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Glory is the most precious value for men living in Medieval Europe. It was the time before the emergence of chivalric romance. Virtue and honor were not yet included in the official code of warriors’ conduct, and courtesy was not considered as something essential. People regarded dignity, honesty, and strength of will as the highest virtue in front of which all treasures of this world grow dim. The men described in the epic poem “Beowulf” were the members of various European tribes who wandered across the northern lands. Their code was not similar to the one which later medieval knights had – in the early medieval society, men attempted to act with invincible courage and strength of character which led them to the glory which was regarded as the biggest reward.
Definition of genre
“Beowulf” belongs to the genre of epic poetry. It is the form of narration that originates from antiquity and describes the event which is of great importance to a particular tribe or a nation. The distinctive feature of epics is their focus on the expression of a national point of view. Moreover, a narrator always strives to depict the event in a maximally objective way without bringing his or her personality in the course of story development (Reichl 68). The central figure of any heroic epics is the character who represents the interests of his people and serves as the embodiment of the human qualities which are considered to be the best in their perception. Epics represent moral ideals of human behavior, and the hero’s actions and the moral basis of his deeds always served as an example to follow for every man (“Six Elements of the Epic” par. 3).
According to the principles of the genre, the main figure of the poem “Beowulf” embodies the virtues of the medieval manhood and heroism. In the poem, Beowulf fights three monsters. In youth, he frees Denmark from the creature named Grendel and its mother, “monstrous hell-bride brooded on her wrongs” (Abrams 69). And in his old age, he had to save his people from the fire-breathing dragon (Abrams 107). Although the events encountered by Beowulf seem to be unrealistic, the story, nevertheless, depicts the qualities all good men should strive to possess despite their talents and accomplishments.
Characters and situations
It appears that the deeds of the heroes have the greatest meaning in the poem because the narration is primarily built on actions that allow the reader to evaluate the internal qualities of characters (Ratelle par. 6). For instance, the construction of a huge hall for feasts, Heorot, where Hrothgar, the king of the Danes, distributed gifts and treasures to his people speaks of his generosity (Abrams 52). And Beowulf, who arrived at Heorot for freeing the Danes from Grendel’s raids, proves his intentions referring to the fact that he already protected his people from monsters and enemies and still has enough of strength to make it again:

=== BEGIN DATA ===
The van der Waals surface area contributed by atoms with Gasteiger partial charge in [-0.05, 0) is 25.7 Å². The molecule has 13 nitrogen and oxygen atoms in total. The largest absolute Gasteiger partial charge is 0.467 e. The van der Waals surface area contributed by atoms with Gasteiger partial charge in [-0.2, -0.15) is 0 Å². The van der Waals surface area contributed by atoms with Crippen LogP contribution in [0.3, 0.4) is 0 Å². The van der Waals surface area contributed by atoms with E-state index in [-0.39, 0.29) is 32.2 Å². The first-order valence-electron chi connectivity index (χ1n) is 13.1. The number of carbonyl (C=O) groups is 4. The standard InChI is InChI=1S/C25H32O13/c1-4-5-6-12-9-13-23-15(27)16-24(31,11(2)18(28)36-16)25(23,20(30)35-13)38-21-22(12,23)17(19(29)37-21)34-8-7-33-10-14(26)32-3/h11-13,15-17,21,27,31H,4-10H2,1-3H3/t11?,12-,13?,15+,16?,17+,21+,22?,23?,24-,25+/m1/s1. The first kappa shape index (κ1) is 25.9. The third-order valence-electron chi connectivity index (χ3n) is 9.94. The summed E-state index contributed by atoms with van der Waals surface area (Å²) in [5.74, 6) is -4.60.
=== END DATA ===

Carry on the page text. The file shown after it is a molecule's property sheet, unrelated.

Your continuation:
“Time and again, foul things attacked me,
lurking and stalking, but I lashed out,
gave as good as I got with my sword…
…From now on
sailors would be safe, the deep-sea raids
were over for good” (Abrams 53).
Consequently, he supports these words by the actions, and it is the first proof that the words and the deeds of the hero are inseparably connected.
Honor is regarded as the greatest reward in Medieval society. Thus, for Beowulf, the only reward worthy of winning is the accomplishment that will be remembered. The poem shows that good deeds are immortal. Living in the memory of future generations, they continue to influence society and affect individual behavior. Comparing to such a reward, any material compensation is worthless. Although Beowulf is highly paid by the Danes for the win over Grendel, he is not much concerned with wealth and personal advantages. Later, he also becomes the king’s successor but does it without ambition. Even the sumptuous treasures of the dragon whom Beowulf had defeated by the cost of his life, cause contempt and are buried in the mound with the fallen hero:
“They let the ground keep the ancestral treasure,
gold under gravel, gone to earth,
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as useless to men now as it ever was” (Abrams 108).
Determinants of heroism
In the poem, courage and determination are placed above the material benefits. A hero may lose his wealth, but his brave accomplishments will never vanish – they are the treasure that never loses its value because real honor and dignity can never be lost. From the medieval man’s point of view, courage means even more than the results of actions. At that time, people lived in severe conditions, and men encountered many failures and losses. It is possible to say that people understood that success cannot be guaranteed and they believed that the outcome of their behavior largely depends on fate. A man could be confident only about those things which he could control, and the strength of will is one of these things. Even if his influence on the results of any action was minimal, a man preferred to act in each particular case in conscience and with dignity.
For the medieval people, courage was an essential element of manhood, and it was stronger than death. Even the most powerful enemy, i.e. the monster or one of the immense challenges of the real world, cannot defeat the will of a man who decides to die without surrender. The final part of “Beowulf” is undoubtedly tragic but it is also glorified because defeat does not refute the hero’s bravery.
Abrams, M. H. The Norton Anthology English Literature. New York: WW Norton & Company Incorporated.
Ratelle, Andrew. “Lessons in Manliness from Beowulf.” The Art of Manliness, 2010. Web.
Reichl, Karl. “Heroic Epic Poetry in the Middle Ages.” A Cambridge Companion to the Epic. Ed. Catherine Bates. Cambridge: Cambridge University Press. 53-75.
Six Elements of the Epic. n.d. Web.